sexta-feira, 25 de julho de 2014


Self-portrait by Clifford Coffin, 1947

Vogue´s Photographer

Clifford Coffin transformed the art of fashion photography from straightforward documentation into visual narratives about women

He liked to shoot his portfolios in the less-than-lovely real world—to emphasize the beauty of the model and of the clothing. Often, he cast strangers that he met on the bus or in a nightclub.

Coffin had no formal training, but once he had decided as a young man to become a photographer, he had the nerve to send his first efforts directly to an art director at Vogue, who gave him advice and encouragement

When many photographers were shipped off to war in 1942, Coffin was given his big break, hired by the magazine on a trial basis, with no pay.

He was a quick study, learning to produce accomplished photographs both inside and outside the studio. By 1944, his small, black-and-white studies were appearing in print; by 1945, he was doing full-fledged fashion portfolios

Called any number of unflattering names—perfectionist, eccentric, uncompromising, quick-tempered—he was known to yell at models, assistants, editors, clothes, hats, and even Stonehenge (for not being as large as he expected)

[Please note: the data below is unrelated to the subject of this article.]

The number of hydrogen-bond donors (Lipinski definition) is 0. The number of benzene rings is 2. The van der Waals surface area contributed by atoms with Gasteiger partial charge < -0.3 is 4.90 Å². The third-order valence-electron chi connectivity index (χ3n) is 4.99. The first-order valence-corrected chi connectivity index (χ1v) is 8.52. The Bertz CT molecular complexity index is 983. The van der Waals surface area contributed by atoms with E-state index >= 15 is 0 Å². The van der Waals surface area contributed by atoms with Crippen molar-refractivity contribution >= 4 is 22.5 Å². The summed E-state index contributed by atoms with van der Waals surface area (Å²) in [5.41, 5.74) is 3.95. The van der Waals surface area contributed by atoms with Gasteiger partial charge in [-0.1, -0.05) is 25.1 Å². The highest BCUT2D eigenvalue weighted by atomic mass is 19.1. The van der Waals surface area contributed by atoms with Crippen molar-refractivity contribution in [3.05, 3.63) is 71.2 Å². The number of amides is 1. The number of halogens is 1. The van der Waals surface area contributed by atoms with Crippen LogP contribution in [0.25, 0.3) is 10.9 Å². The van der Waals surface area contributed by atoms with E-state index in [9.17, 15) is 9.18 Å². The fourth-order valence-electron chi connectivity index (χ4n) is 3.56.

He was adroit with equipment, developing the “ring-light” technique, inspired by the dentist’s lamp, that throws no shadows and hides 
 flaws. (From Cecil Beaton to Helmut Newton and Nick Knight, many of his peers down the decades have modified and refined this approach.)


“Nothing was too much trouble; in his search for what he wanted he reduced models to tears, fashion editors to desperation, and himself to complete exhaustion,” a colleague once wrote. “From the rubble of emotion emerged a perfect cool picture.”Read more in...

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